“These two large studies identify disparities – in screening, detection, and diagnosis of ASD – associated with racial, ethnic, and socio-economic characteristics. So, we now have substantial empirical evidence of these types of health inequities in ASD,” said Stelios Georgiades co-director of the McMaster Autism Research Team, at McMaster University and Hamilton Health Sciences, in Hamilton, Ontario. “What is needed is action toward the development and testing of more comprehensive outreach methods to reduce disparities and increase access to services for all.”

Broken bridges-new school transitions for students with autism spectrum disorder: A systematic review on difficulties and strategies for success. Nuske HJ, McGhee Hassrick E, Bronstein B, et al. Autism. 2019 Feb;23(2):306-325.

This study analyzed the research of autistic students transitioning to new schools to uncover what was difficult for students, their families and teachers, as well as support strategies that were effective. Researchers found that anxiety and social pressure affected the students, while parents were similarly worried about their children’s well-being. Teachers were found to have inadequate resources to give appropriate support to transitioning students. Effective strategies to support new school transitions included personalized support, parent information on the transition process, and improved communication between schools as well as between school and home. This paper highlights the need to develop systems of support that guide students and families through school transition in a comprehensive, effective way to reduce stress and increase chances of successful transition.

Trajectories in Symptoms of Autism and Cognitive Ability in Autism From Childhood to Adult Life: Findings From a Longitudinal Epidemiological Cohort. Simonoff E, Kent R, Stringer D, et al. Journal of the American Academy of Child and Adolescent Psychiatry. 2019 Dec 18.
Simonoff and colleagues conducted the first longitudinal study of a group of children with autism through early adulthood that tracked cognitive skills and autism symptoms. They found that certain groups of children saw higher IQ scores as adults and was linked with their early language skills and type of school environment. Children who attended mainstream schools, rather than specialist schools, had fewer autism symptoms as adults.

“The use of population-level data to study trajectories in ASD allows for increased generalizability of research findings. At the same time, the relatively small sample size (n=126) of this study highlights the challenges associated with longitudinal research in ASD,” said Dr. Georgiades. “There is a need for the ASD community to work toward larger collaborative studies using a lifespan approach.”

Advances in Genetics 

Association of Genetic and Environmental Factors With Autism in a 5-Country Cohort. Bai D, Yip, BHK, Windham, GC, et al. JAMA Psychiatry. 2019 Jul 17.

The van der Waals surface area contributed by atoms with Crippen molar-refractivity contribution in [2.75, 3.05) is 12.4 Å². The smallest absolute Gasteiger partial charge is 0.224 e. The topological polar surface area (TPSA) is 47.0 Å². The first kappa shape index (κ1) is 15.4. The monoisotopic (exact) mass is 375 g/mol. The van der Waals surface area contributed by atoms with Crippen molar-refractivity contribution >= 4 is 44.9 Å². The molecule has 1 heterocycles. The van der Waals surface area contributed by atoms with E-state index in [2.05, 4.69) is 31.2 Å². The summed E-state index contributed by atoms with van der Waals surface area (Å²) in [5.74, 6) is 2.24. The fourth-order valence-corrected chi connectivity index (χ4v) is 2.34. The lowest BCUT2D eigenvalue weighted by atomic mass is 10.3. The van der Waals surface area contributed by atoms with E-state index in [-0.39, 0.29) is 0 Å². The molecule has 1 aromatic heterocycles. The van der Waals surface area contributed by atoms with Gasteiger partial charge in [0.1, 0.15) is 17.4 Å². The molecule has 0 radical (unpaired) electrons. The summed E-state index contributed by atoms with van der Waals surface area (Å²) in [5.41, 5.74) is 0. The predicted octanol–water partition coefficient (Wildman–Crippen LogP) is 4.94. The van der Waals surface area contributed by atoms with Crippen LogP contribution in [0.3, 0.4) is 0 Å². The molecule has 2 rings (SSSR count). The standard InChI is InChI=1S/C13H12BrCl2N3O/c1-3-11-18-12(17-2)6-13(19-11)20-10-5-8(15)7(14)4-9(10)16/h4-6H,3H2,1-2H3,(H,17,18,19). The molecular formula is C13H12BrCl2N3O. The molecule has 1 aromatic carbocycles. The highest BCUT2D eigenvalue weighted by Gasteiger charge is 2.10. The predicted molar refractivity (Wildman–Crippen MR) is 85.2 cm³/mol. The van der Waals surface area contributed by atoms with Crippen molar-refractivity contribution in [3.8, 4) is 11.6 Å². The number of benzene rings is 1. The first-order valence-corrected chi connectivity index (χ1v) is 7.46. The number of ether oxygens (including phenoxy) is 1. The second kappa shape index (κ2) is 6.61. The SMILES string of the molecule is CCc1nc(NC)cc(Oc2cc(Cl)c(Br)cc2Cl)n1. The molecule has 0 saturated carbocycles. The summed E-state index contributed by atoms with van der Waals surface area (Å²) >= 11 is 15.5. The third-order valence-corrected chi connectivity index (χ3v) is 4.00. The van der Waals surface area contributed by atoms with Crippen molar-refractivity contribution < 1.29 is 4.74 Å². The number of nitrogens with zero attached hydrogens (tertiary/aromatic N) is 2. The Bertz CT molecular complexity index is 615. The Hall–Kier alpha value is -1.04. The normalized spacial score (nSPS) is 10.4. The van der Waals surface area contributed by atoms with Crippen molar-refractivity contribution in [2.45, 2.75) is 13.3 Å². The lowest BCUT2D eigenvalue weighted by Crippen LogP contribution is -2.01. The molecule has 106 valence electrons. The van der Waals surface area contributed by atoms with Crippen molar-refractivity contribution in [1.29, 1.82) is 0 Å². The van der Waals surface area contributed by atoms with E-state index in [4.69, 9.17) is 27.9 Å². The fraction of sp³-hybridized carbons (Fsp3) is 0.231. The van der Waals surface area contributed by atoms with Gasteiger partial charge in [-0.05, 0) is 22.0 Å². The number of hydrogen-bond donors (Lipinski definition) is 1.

Identification of common genetic risk variants for autism spectrum disorder. Grove J, Ripke, S, Als, TD, et al. Nature Genetics. 2019 Mar;51(3):431-444.

Inherited and De Novo Genetic Risk for Autism Impacts Shared Networks. Ruzzo EK, Pérez-Cano L, Jung JY, et al. Cell. 2019 Aug 8;178(4):850-866.e26.

“The first study examined genetic and environmental factors contributing to autism in Denmark, Finland, Sweden, Western Australia and Israel. Estimates of additive genetic risk ranged from 51 percent in Finland to 87 percent in Israel and estimates of environmental risk ranged from 13 percent in Israel to 35 percent in Finland,” said Ed Cook, Earl M. Bane Professor of Psychiatry, Director of the Program for Neurodevelopmental Disorders and Director of the Division of Child and Adolescent Psychiatry at University of Illinois-Chicago College of Medicine.

The second study, by Grove and colleagues, reported the largest genetic study to date, looking for gene changes that are linked with autism. It included more than 18,000 subjects with autism and more than 27,000 control subjects. “Five statistically significant loci were identified and relationships were found between polygenic scores for ASD and several other conditions, including ADHD and major depression,” Cook said.

Finally, Ruzzo and colleagues used a dataset featuring more detailed genetic information via whole genome sequencing looking for new genes that may contribute to autism. They performed WGS on samples from the Autism Genetic Research Exchange, supported by Autism Speaks, of people with two or more affected siblings with autism spectrum disorder. “They also contrasted the biological effects of genes found in these multiplex families to genes implicated by findings in families with only one child with ASD,” Cook said.

Taken together, these three studies represent a shift toward larger datasets, whether through collaboration or through more detailed sequencing available with more sophisticated genetic tests like whole genome sequencing. “ASD risk remains complex and multifactorial,” Cook said.